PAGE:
10 December 2019 | Story Valentino Ndaba | Photo Charl Devenish
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The iKUDU kick-off meeting sets the tone for a three-year collaboration between 10 universities that share a vision for internationalisation

In order for higher education institutions to stay truly relevant and impactful, they need to be able to respond to global trends and patterns of higher education and internationalisation. Digitisation is one of the critical aspects of 4IR, which is currently unfolding.

The iKudu project is an innovative project that will connect large numbers of students utilising digital technology, thereby allowing students to gain international exposure irrespective of socioeconomic background, gender or disability status. Internationalised and transformed curricula, which integrate Cooperative Online International Learning (COIL) and virtual exchange, are a new model for the higher education teaching and learning. This will allow all students to develop the graduate attributes required for success and employability in a globalised world.

The University of the Free State (UFS) is the coordinator of the iKUDU project, which has been awarded €999 881,00 funding from the European Union’s Erasmus + Capacity Building in Higher Education (CBHE) framework. It held its kick-off meeting from 25 to 26 November 2019 at the Bloemfontein Campus. The Office for International Affairs coordinates the project and hosted this meeting, which mapped out the project’s trajectory for the next three years. The co-coordinating University of Antwerp and all partner universities attended.

Inclusive and decolonised curricula

Over the next three years 10 partner consortium universities, consisting of five European partner universities and five South African partner universities, will have the responsibility of developing a contextualised South African concept of Internationalisation of the Curriculum (IoC), which integrates COIL virtual exchanges. This is an ideal firmly anchored in our university’s Integrated Transformation Plan (ITP).

Dr Jos Beelen, a professor of Global Learning at The Hague University of Applied Sciences in The Netherlands, referred in his keynote address to the 2014 Erasmus Impact Study, which assessed the effects of mobility on the skills and employability of students and the internationalisation of higher education institutions.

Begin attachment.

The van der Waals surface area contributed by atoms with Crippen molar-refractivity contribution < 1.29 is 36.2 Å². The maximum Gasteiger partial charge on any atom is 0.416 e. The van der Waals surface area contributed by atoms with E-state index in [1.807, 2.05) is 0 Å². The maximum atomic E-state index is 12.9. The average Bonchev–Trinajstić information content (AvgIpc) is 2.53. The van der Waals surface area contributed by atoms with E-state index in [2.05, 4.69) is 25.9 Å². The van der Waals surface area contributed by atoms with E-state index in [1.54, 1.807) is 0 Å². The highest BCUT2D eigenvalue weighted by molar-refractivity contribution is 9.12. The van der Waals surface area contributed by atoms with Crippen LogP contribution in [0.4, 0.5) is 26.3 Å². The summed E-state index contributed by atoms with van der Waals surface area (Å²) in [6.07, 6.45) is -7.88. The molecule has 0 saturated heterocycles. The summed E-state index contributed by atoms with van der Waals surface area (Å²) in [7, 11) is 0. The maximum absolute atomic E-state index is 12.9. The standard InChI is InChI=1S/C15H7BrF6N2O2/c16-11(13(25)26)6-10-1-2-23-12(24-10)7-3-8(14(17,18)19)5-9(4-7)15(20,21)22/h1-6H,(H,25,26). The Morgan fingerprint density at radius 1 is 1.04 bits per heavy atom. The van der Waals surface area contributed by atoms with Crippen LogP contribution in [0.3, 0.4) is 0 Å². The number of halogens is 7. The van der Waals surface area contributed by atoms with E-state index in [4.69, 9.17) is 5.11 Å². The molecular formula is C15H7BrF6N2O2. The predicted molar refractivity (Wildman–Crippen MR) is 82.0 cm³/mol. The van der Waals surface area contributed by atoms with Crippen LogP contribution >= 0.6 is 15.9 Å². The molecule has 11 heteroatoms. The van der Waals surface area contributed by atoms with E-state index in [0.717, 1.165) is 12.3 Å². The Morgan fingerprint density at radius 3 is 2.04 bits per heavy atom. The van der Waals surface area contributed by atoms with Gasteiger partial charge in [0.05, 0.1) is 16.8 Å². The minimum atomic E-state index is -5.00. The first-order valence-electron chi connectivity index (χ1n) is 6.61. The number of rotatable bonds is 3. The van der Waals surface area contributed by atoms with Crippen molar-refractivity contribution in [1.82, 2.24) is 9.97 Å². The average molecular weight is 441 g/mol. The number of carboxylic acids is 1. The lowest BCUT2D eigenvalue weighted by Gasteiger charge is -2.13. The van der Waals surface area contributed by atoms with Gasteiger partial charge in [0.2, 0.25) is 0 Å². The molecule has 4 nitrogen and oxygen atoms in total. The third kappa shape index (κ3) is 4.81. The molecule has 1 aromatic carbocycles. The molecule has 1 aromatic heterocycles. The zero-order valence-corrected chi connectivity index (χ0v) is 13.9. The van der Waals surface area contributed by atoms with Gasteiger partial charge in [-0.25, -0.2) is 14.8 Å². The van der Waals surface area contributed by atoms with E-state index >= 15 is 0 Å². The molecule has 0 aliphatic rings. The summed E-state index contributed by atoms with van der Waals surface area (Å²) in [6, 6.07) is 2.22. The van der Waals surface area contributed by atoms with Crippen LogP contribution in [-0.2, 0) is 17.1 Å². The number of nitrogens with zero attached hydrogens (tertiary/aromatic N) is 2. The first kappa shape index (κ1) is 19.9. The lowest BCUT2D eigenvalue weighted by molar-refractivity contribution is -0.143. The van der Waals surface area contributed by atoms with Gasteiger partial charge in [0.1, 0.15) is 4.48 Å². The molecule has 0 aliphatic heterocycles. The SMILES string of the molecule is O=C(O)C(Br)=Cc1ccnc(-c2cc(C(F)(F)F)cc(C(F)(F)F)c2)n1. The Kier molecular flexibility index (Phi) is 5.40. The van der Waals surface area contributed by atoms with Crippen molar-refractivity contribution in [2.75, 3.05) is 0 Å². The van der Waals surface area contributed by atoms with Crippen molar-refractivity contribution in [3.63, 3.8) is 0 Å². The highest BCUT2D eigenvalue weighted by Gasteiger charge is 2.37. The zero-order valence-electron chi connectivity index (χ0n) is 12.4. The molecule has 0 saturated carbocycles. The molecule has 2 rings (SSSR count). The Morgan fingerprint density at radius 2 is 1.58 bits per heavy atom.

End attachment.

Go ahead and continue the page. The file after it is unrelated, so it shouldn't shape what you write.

According to the findings, 64% of employers considered international experience important for recruitment which was a significant increase from 37% in 2006. In addition, the study showed that 64% of employers said graduates with an international background are given greater professional responsibility. Although conducted in Brussels in the European Union, the results reflect the growing view that internationalisation is the future.

Bridging the mobility gap

COIL Consulting Director, Jon Rubin, also presented a keynote address in which he stated: “International education has long suggested that the way to expand one’s view of other cultures is to travel, usually by studying abroad, and that modality, when engaged with intensity and self-reflection, is probably still the best way for students to learn about the world.”

Coloquium Content
Delegates who attended the iKUDU Colloquium at the University of the Free State ( Photo: Charl Devenish) 

However, only a select few university students and professors have the chance to blend study and research with travel. “COIL is a method for re-purposing the tools and affordances of online education so that they serve a new goal – that of providing meaningful international experiences for students and instructors. I think we can do more to build true online bridges to other cultures and I believe we can accomplish that through COIL linkages,” said Rubin.

UFS Rector and Vice-Chancellor, Prof Francis Petersen, alluded to the project in his welcoming speech saying: “The focus of the iKUDU project is curriculum transformation.” The iKUDU kick-off meeting served as a platform to develop a project implementation plan that will ensure that equal, bilateral international collaboration between institutions and in the classroom remains a high priority.

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